Player Preview: Clint Robinson
Reader, please note that not just three days ago we proved without a doubt that Ryan Zimmerman is irreparably broken. Now we turn your kind attention to the player who will keep the Nats afloat during the many times Zimmerman is unavailable: Clint Robinson.
Robinson, if you'll remember, was a rookie in 2015 at 30 (his Rookie of the Year campaign never quite got traction). Given 126 games and 352 plate appearances he excelled by the standards of a 30 year old rookie and bench player, hitting .272/.358/.424, good for a 115 wRC+ and 0.4 fWAR after the harsh positional adjustment of first base. That placed him 12th in the NL among first basemen with at least 250 plate appearances, just ahead of fellow left-handed, defensive deficient Pedro Alvarez and even the injury-hampered Zimmerman.
One thing that the reader may have noted in surprise, as I did when looking that up, was that Robinson's power numbers were merely average. For a first baseman, one of the most important power hitting positions, his numbers were fairly pedestrian. Among the 21 NL first basemen with at least 250 plate appearances, his slugging percentage ranked 16th and his ISO 18th. That doesn't quite fit the stereotype of big, hairy chested country boy. But hey, he also only hit over 20 home runs in the minors twice, so maybe shame on you for stereotyping him like that.
Robinson continues to defy the stereotypes by having some above average plate discipline. His 10.5 percent walk rate last season checked in at eighth among NL first basemen and his strikeout rate was third lowest at 14.8 percent. Finally, Matt Williams limited his exposure to lefty pitchers, giving him only 38 plate appearances compared to 314 against righties, but in that limited exposure he had a 179 wRC+. Now, reader, you can start to see why Robinson has some value at the Major League level, even if he will never be a candidate to be given regular playing time.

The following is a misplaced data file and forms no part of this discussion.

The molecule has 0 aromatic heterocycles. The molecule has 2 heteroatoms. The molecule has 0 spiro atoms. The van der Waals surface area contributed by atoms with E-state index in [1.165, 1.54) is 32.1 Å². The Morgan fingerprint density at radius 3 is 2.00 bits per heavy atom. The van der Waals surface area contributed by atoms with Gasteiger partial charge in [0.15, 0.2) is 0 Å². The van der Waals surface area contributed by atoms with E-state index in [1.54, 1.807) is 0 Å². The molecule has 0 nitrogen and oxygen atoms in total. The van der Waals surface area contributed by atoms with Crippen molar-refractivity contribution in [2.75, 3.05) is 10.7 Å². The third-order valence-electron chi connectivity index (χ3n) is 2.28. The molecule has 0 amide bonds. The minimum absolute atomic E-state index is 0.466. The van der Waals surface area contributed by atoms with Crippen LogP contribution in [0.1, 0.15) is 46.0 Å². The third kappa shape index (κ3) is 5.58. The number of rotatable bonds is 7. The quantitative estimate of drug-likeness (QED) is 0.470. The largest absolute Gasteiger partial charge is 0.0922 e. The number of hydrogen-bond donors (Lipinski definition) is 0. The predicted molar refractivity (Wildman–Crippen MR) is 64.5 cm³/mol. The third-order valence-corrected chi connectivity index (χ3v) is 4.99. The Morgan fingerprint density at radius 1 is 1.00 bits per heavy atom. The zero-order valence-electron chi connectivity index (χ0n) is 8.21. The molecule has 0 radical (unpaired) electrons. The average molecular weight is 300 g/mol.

While his bat was good, it profiled much more usefully as a player who can also play well at a premium defensive position like shortstop or center field, than the premium power/offensive spot of first base. Basically, Robinson hits like your dream Michael A. Taylor would, but is a slow-footed first baseman. His poor base running also means the Nats aren't getting the most of that high on-base percentage and contact rate as they would with say, Ben Revere.
The good news is that overall the Nationals aren't relying on him to be a starter and he played plenty well enough to be a regular for the few stretches where Ryan Zimmerman can't play. Would it be best if the Nationals could have a starter-quality player as the backup for when Zimmerman gets injured? Of course. However, if a player is starting quality, you'll find that they're normally, you know, starting. When it comes to backups, Robinson is one of the better ones and if the 2016 Nationals underperform, it will likely not be because of how Robinson fills in for Zimmerman.